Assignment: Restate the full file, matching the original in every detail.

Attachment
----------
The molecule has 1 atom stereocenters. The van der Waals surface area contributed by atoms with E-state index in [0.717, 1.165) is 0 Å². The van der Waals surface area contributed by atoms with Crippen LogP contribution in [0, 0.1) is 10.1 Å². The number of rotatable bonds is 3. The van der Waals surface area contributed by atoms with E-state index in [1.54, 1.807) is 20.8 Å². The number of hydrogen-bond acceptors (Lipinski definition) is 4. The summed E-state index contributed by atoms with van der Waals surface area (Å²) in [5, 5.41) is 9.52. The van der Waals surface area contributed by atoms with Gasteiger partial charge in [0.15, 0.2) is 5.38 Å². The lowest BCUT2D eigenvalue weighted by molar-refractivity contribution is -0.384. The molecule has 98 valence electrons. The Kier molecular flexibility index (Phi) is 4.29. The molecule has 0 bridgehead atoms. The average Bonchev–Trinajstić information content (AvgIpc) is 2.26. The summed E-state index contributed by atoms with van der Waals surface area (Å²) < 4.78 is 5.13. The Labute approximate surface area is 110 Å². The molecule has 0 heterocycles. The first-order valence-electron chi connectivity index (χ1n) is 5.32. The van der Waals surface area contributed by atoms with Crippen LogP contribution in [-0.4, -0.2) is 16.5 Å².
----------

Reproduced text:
The molecule has 1 atom stereocenters. The van der Waals surface area contributed by atoms with E-state index in [0.717, 1.165) is 0 Å². The van der Waals surface area contributed by atoms with Crippen LogP contribution in [0, 0.1) is 10.1 Å². The number of rotatable bonds is 3. The van der Waals surface area contributed by atoms with E-state index in [1.54, 1.807) is 20.8 Å². The number of hydrogen-bond acceptors (Lipinski definition) is 4. The summed E-state index contributed by atoms with van der Waals surface area (Å²) in [5, 5.41) is 9.52. The van der Waals surface area contributed by atoms with Gasteiger partial charge in [0.15, 0.2) is 5.38 Å². The lowest BCUT2D eigenvalue weighted by molar-refractivity contribution is -0.384. The molecule has 98 valence electrons. The Kier molecular flexibility index (Phi) is 4.29. The molecule has 0 bridgehead atoms. The average Bonchev–Trinajstić information content (AvgIpc) is 2.26. The summed E-state index contributed by atoms with van der Waals surface area (Å²) < 4.78 is 5.13. The Labute approximate surface area is 110 Å². The molecule has 0 heterocycles. The first-order valence-electron chi connectivity index (χ1n) is 5.32. The van der Waals surface area contributed by atoms with Crippen LogP contribution in [-0.4, -0.2) is 16.5 Å².